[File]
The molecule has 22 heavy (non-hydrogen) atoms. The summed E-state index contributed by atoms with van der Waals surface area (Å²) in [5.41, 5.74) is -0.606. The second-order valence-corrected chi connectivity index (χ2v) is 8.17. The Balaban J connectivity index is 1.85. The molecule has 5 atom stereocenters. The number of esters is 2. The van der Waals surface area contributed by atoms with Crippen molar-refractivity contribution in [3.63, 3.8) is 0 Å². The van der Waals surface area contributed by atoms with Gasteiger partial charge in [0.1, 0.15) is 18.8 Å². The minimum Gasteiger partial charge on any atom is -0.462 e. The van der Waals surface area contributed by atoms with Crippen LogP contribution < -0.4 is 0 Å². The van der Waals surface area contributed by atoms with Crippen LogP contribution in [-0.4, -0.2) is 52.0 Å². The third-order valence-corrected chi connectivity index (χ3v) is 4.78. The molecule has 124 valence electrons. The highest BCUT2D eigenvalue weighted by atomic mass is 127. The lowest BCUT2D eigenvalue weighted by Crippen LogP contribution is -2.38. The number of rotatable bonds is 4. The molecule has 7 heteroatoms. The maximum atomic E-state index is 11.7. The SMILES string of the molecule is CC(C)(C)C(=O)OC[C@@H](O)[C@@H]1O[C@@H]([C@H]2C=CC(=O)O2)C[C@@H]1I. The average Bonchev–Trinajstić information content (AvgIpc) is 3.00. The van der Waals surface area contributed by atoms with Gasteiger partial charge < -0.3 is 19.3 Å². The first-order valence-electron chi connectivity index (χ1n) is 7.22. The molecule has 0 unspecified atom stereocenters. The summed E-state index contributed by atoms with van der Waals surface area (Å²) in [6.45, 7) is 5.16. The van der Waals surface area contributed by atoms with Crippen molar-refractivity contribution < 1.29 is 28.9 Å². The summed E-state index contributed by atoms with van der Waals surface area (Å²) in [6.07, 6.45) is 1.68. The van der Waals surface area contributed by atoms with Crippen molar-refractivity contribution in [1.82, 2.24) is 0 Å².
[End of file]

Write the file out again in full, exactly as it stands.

The molecule has 22 heavy (non-hydrogen) atoms. The summed E-state index contributed by atoms with van der Waals surface area (Å²) in [5.41, 5.74) is -0.606. The second-order valence-corrected chi connectivity index (χ2v) is 8.17. The Balaban J connectivity index is 1.85. The molecule has 5 atom stereocenters. The number of esters is 2. The van der Waals surface area contributed by atoms with Crippen molar-refractivity contribution in [3.63, 3.8) is 0 Å². The van der Waals surface area contributed by atoms with Gasteiger partial charge in [0.1, 0.15) is 18.8 Å². The minimum Gasteiger partial charge on any atom is -0.462 e. The van der Waals surface area contributed by atoms with Crippen LogP contribution < -0.4 is 0 Å². The van der Waals surface area contributed by atoms with Crippen LogP contribution in [-0.4, -0.2) is 52.0 Å². The third-order valence-corrected chi connectivity index (χ3v) is 4.78. The molecule has 124 valence electrons. The highest BCUT2D eigenvalue weighted by atomic mass is 127. The lowest BCUT2D eigenvalue weighted by Crippen LogP contribution is -2.38. The number of rotatable bonds is 4. The molecule has 7 heteroatoms. The maximum atomic E-state index is 11.7. The SMILES string of the molecule is CC(C)(C)C(=O)OC[C@@H](O)[C@@H]1O[C@@H]([C@H]2C=CC(=O)O2)C[C@@H]1I. The average Bonchev–Trinajstić information content (AvgIpc) is 3.00. The van der Waals surface area contributed by atoms with Gasteiger partial charge < -0.3 is 19.3 Å². The first-order valence-electron chi connectivity index (χ1n) is 7.22. The molecule has 0 unspecified atom stereocenters. The summed E-state index contributed by atoms with van der Waals surface area (Å²) in [6.45, 7) is 5.16. The van der Waals surface area contributed by atoms with Crippen molar-refractivity contribution < 1.29 is 28.9 Å². The summed E-state index contributed by atoms with van der Waals surface area (Å²) in [6.07, 6.45) is 1.68. The van der Waals surface area contributed by atoms with Crippen molar-refractivity contribution in [1.82, 2.24) is 0 Å².